Wiring outdoor outlet to switch to outlet! Need some help!

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Old 09-03-17, 09:47 PM
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Wiring outdoor outlet to switch to outlet! Need some help!

Hello! First time homebuyer. Looking to put up some string lights and need to extend the weather proof outlet I currently have outside. My plan is to have switch that controls the extended switch. It doesn't matter that the switch controls the entire outlet as there will only be one thing plugged in. Here is my current setup that didn't seem to work. It's either wired incorrectly or I just have a bad connection. Here is my schematic of what I currently have. Thanks for any suggestions and your time.
 
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Old 09-03-17, 10:21 PM
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Your drawing looks correct. To your question are you sure the power is to the line side of the GFCI receptacle?

However if both receptacles are outside the first receptacle should be a GFCI receptacle and the second a non GFCI receptacle fed from the load side of the first. Exception would be if the power for the two receptacles is from a GFCI. In that case neither should be a GFCI.
 
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Old 09-03-17, 10:52 PM
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Awesome thanks. I'll have to check on that in the morning. I'm honestly not sure where the wires are coming from. I'm assuming the breaker? I only have one outlet for the back yard and it's attached the home wall. Is there any harm in keeping the extended outlet as a GFCI? It came in the weather proof outlet box kit. I can definitely switch the two outlets if it's an issue.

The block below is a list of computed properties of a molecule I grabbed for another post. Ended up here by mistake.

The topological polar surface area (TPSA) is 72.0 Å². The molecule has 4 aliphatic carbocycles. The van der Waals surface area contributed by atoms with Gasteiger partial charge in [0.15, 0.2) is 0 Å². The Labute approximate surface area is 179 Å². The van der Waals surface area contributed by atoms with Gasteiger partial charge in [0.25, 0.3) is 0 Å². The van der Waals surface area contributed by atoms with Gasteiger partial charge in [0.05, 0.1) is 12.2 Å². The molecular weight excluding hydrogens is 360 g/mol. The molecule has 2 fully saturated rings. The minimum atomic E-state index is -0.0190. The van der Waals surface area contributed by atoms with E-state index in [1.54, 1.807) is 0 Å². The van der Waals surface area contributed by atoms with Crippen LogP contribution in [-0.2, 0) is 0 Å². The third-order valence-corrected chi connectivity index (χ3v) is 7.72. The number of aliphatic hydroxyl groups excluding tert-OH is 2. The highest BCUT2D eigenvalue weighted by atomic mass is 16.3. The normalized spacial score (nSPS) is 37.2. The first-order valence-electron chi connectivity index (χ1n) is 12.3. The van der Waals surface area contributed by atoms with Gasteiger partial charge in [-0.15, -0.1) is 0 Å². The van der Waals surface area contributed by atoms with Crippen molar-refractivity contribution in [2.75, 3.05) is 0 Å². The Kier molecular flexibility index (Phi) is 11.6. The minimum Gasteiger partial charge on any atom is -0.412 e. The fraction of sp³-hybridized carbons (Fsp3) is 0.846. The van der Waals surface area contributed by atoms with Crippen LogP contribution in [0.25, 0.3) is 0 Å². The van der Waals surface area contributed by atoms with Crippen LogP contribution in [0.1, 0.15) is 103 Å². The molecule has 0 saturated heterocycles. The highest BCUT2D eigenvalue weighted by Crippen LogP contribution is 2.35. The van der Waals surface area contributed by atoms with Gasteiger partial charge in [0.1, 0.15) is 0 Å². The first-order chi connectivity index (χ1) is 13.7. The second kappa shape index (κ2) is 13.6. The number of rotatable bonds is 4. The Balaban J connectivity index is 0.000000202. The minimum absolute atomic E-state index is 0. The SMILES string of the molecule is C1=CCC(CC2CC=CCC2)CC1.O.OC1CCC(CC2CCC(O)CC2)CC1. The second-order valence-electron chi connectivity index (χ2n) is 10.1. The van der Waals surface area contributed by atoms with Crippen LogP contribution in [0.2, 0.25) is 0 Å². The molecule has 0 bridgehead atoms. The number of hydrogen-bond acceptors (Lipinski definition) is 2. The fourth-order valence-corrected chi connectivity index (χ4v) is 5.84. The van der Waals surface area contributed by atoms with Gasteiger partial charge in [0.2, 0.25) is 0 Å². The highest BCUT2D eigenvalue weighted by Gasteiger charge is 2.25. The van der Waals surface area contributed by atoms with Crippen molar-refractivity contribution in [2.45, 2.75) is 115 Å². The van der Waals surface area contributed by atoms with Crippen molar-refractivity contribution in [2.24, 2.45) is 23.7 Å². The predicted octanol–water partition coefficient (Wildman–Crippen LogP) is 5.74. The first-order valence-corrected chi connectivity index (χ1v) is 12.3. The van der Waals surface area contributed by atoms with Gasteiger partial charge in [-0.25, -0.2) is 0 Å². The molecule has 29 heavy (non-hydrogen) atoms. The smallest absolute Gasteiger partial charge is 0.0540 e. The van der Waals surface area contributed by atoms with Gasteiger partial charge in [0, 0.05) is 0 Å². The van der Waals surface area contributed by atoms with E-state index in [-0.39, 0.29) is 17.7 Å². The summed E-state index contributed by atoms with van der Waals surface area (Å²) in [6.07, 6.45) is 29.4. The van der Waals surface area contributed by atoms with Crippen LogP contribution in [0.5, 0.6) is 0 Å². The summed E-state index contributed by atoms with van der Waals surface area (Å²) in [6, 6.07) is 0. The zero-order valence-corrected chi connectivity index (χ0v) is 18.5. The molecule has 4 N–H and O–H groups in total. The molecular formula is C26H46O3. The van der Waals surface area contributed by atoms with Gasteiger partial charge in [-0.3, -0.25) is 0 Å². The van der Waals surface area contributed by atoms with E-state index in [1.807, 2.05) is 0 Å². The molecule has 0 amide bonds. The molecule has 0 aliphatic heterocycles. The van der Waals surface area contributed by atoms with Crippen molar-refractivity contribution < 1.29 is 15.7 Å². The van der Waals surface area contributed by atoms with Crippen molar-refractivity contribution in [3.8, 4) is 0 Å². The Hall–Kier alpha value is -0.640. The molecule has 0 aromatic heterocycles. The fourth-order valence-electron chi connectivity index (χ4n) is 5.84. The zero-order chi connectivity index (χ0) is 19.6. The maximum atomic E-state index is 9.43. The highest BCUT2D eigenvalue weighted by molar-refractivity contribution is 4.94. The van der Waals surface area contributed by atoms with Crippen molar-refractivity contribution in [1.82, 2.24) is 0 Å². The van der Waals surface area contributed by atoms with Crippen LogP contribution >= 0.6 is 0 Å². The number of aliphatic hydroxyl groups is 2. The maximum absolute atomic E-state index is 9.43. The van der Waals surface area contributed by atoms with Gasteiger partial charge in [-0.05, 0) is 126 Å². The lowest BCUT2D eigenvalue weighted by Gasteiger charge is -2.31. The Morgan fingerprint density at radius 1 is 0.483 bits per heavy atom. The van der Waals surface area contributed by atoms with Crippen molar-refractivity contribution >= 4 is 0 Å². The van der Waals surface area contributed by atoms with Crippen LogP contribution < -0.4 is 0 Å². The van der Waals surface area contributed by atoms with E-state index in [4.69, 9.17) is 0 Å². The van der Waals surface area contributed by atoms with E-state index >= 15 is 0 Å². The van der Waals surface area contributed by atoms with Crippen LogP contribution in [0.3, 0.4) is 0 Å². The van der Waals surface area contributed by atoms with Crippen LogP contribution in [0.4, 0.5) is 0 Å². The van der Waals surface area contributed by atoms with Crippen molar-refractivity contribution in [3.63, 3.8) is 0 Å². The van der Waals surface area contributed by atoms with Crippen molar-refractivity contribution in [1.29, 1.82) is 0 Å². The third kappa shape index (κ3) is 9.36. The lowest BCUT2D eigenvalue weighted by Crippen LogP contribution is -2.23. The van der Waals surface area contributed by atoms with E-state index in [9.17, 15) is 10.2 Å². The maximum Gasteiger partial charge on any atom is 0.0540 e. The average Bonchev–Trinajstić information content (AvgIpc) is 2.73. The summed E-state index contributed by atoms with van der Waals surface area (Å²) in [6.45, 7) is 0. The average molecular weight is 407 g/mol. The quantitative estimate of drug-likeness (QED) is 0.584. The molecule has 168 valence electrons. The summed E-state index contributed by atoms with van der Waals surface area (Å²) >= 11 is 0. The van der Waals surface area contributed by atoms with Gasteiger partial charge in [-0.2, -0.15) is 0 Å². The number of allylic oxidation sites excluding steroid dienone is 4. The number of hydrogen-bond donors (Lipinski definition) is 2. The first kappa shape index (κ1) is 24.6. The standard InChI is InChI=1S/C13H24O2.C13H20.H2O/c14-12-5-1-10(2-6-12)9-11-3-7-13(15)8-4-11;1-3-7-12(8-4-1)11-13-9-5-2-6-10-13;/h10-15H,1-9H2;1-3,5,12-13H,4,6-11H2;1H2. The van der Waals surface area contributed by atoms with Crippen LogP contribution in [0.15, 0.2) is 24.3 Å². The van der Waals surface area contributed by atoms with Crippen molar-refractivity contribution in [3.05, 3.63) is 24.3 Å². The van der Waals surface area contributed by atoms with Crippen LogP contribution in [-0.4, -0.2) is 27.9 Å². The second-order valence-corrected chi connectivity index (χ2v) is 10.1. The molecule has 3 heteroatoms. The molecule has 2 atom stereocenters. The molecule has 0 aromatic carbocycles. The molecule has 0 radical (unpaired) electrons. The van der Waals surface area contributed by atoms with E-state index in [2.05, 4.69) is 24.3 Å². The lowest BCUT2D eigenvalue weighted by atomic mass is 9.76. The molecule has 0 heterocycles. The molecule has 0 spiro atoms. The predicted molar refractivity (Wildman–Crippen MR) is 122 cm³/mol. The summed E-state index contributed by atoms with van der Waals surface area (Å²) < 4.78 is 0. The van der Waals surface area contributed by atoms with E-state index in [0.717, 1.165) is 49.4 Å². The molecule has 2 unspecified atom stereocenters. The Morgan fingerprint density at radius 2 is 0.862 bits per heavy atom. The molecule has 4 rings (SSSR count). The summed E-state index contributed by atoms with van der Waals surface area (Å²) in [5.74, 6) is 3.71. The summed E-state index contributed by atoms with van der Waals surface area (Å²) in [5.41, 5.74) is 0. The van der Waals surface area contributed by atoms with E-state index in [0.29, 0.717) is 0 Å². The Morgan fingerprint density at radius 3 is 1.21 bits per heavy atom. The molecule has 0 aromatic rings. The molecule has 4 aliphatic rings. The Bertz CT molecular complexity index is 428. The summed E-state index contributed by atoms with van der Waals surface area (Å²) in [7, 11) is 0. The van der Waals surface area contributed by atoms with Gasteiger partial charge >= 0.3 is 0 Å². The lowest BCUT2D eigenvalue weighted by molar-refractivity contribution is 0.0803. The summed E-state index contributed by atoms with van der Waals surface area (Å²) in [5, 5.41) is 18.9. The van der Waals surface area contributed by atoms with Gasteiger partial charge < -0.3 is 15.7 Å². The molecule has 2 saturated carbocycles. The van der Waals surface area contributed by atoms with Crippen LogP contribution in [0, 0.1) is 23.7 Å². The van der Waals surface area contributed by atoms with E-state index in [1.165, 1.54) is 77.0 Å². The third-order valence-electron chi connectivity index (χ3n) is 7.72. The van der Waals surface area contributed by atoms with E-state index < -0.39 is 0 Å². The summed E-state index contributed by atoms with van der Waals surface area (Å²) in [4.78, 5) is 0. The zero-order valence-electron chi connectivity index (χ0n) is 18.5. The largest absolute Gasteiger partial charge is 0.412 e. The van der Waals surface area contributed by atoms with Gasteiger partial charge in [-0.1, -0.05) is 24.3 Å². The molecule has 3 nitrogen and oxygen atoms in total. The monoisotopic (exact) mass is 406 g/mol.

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Old 09-04-17, 05:36 AM
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All receptacles outside must be GFCI protected but there should only be one source of protection both because, though rarely, two GFCIs sometimes interfere with each other and it makes troubleshooting should you lose power more difficult.

The outside receptacle you have may be on a kitchen or bathroom GFCI receptacle. You need to find out if it is. Easiest way to test would be to start with the bath GFCI receptacle closest to the outside receptacle and see if you lose power at the outside receptacle when you press the test button on the bath GFCI receptacle. If not others need to be tested.

If it is determined the existing receptacle is GFCI protected than no further action is really needed but if it isn't it needs to be GFCI protected.
 
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